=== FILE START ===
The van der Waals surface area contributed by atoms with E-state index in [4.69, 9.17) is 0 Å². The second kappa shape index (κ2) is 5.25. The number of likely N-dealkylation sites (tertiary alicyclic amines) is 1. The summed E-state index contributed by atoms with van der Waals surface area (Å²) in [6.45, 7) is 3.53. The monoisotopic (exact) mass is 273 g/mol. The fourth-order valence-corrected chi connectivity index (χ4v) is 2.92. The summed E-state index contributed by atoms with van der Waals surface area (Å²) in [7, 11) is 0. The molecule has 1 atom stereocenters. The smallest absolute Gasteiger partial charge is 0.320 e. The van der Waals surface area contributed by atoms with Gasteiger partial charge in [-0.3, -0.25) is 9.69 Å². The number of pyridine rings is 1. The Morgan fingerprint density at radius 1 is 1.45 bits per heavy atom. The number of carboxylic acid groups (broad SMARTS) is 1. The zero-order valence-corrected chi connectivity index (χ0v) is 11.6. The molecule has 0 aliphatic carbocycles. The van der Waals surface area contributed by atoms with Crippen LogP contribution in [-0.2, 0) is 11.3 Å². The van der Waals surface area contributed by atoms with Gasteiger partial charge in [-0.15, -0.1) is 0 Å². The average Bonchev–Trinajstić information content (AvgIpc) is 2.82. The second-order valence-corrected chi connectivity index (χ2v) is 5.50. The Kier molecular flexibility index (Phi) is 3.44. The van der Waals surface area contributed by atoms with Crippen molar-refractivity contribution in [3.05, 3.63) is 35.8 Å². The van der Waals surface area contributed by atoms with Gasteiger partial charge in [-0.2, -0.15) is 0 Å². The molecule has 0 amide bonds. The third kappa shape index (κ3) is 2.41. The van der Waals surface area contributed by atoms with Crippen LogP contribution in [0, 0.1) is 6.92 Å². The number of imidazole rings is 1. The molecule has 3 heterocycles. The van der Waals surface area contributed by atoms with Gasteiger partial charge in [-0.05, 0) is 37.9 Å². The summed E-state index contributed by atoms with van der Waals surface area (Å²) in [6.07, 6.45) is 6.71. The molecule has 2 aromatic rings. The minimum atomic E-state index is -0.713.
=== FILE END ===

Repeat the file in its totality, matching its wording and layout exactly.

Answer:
The van der Waals surface area contributed by atoms with E-state index in [4.69, 9.17) is 0 Å². The second kappa shape index (κ2) is 5.25. The number of likely N-dealkylation sites (tertiary alicyclic amines) is 1. The summed E-state index contributed by atoms with van der Waals surface area (Å²) in [6.45, 7) is 3.53. The monoisotopic (exact) mass is 273 g/mol. The fourth-order valence-corrected chi connectivity index (χ4v) is 2.92. The summed E-state index contributed by atoms with van der Waals surface area (Å²) in [7, 11) is 0. The molecule has 1 atom stereocenters. The smallest absolute Gasteiger partial charge is 0.320 e. The van der Waals surface area contributed by atoms with Gasteiger partial charge in [-0.3, -0.25) is 9.69 Å². The number of pyridine rings is 1. The Morgan fingerprint density at radius 1 is 1.45 bits per heavy atom. The number of carboxylic acid groups (broad SMARTS) is 1. The zero-order valence-corrected chi connectivity index (χ0v) is 11.6. The molecule has 0 aliphatic carbocycles. The van der Waals surface area contributed by atoms with Crippen LogP contribution in [-0.2, 0) is 11.3 Å². The van der Waals surface area contributed by atoms with Gasteiger partial charge in [-0.15, -0.1) is 0 Å². The average Bonchev–Trinajstić information content (AvgIpc) is 2.82. The second-order valence-corrected chi connectivity index (χ2v) is 5.50. The Kier molecular flexibility index (Phi) is 3.44. The van der Waals surface area contributed by atoms with Crippen molar-refractivity contribution in [3.05, 3.63) is 35.8 Å². The van der Waals surface area contributed by atoms with Gasteiger partial charge in [-0.2, -0.15) is 0 Å². The molecule has 0 amide bonds. The third kappa shape index (κ3) is 2.41. The van der Waals surface area contributed by atoms with Crippen LogP contribution in [0, 0.1) is 6.92 Å². The number of imidazole rings is 1. The molecule has 3 heterocycles. The van der Waals surface area contributed by atoms with Gasteiger partial charge in [-0.05, 0) is 37.9 Å². The summed E-state index contributed by atoms with van der Waals surface area (Å²) in [6.07, 6.45) is 6.71. The molecule has 2 aromatic rings. The minimum atomic E-state index is -0.713.